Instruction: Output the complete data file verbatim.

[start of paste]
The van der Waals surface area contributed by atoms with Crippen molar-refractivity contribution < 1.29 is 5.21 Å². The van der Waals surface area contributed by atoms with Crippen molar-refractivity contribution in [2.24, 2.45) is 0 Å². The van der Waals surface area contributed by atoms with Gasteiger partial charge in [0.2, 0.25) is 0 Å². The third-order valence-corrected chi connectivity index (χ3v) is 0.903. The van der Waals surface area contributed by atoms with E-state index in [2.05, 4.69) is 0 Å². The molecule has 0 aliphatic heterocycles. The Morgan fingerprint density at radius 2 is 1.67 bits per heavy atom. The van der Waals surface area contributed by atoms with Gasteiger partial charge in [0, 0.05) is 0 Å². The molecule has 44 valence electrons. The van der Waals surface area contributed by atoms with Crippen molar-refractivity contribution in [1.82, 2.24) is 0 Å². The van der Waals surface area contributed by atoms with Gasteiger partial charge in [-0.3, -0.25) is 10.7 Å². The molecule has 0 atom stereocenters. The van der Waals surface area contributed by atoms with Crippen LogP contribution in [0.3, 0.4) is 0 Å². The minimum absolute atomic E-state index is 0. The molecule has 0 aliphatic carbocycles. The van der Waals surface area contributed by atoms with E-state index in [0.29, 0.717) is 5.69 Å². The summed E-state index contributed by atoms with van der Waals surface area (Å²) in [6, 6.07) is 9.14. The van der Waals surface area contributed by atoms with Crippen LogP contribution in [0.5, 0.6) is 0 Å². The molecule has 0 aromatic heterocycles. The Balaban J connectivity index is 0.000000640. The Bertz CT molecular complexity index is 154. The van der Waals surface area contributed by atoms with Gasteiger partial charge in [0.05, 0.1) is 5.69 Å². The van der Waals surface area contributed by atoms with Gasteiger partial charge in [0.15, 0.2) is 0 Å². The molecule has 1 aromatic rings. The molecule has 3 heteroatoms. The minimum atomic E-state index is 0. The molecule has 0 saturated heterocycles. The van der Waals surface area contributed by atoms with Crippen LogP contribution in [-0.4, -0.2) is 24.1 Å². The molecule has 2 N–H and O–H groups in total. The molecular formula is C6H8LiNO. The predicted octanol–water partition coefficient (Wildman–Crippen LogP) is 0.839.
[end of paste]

The van der Waals surface area contributed by atoms with Crippen molar-refractivity contribution < 1.29 is 5.21 Å². The van der Waals surface area contributed by atoms with Crippen molar-refractivity contribution in [2.24, 2.45) is 0 Å². The van der Waals surface area contributed by atoms with Gasteiger partial charge in [0.2, 0.25) is 0 Å². The third-order valence-corrected chi connectivity index (χ3v) is 0.903. The van der Waals surface area contributed by atoms with E-state index in [2.05, 4.69) is 0 Å². The molecule has 0 aliphatic heterocycles. The Morgan fingerprint density at radius 2 is 1.67 bits per heavy atom. The van der Waals surface area contributed by atoms with Gasteiger partial charge in [0, 0.05) is 0 Å². The molecule has 44 valence electrons. The van der Waals surface area contributed by atoms with Crippen molar-refractivity contribution in [1.82, 2.24) is 0 Å². The van der Waals surface area contributed by atoms with Gasteiger partial charge in [-0.3, -0.25) is 10.7 Å². The molecule has 0 atom stereocenters. The van der Waals surface area contributed by atoms with Crippen LogP contribution in [0.3, 0.4) is 0 Å². The minimum absolute atomic E-state index is 0. The molecule has 0 aliphatic carbocycles. The van der Waals surface area contributed by atoms with E-state index in [0.29, 0.717) is 5.69 Å². The summed E-state index contributed by atoms with van der Waals surface area (Å²) in [6, 6.07) is 9.14. The van der Waals surface area contributed by atoms with Crippen LogP contribution in [0.5, 0.6) is 0 Å². The molecule has 0 aromatic heterocycles. The Balaban J connectivity index is 0.000000640. The Bertz CT molecular complexity index is 154. The van der Waals surface area contributed by atoms with Gasteiger partial charge in [0.05, 0.1) is 5.69 Å². The van der Waals surface area contributed by atoms with Gasteiger partial charge in [0.15, 0.2) is 0 Å². The molecule has 1 aromatic rings. The molecule has 3 heteroatoms. The minimum atomic E-state index is 0. The molecule has 0 saturated heterocycles. The van der Waals surface area contributed by atoms with Crippen LogP contribution in [-0.4, -0.2) is 24.1 Å². The molecule has 2 N–H and O–H groups in total. The molecular formula is C6H8LiNO. The predicted octanol–water partition coefficient (Wildman–Crippen LogP) is 0.839.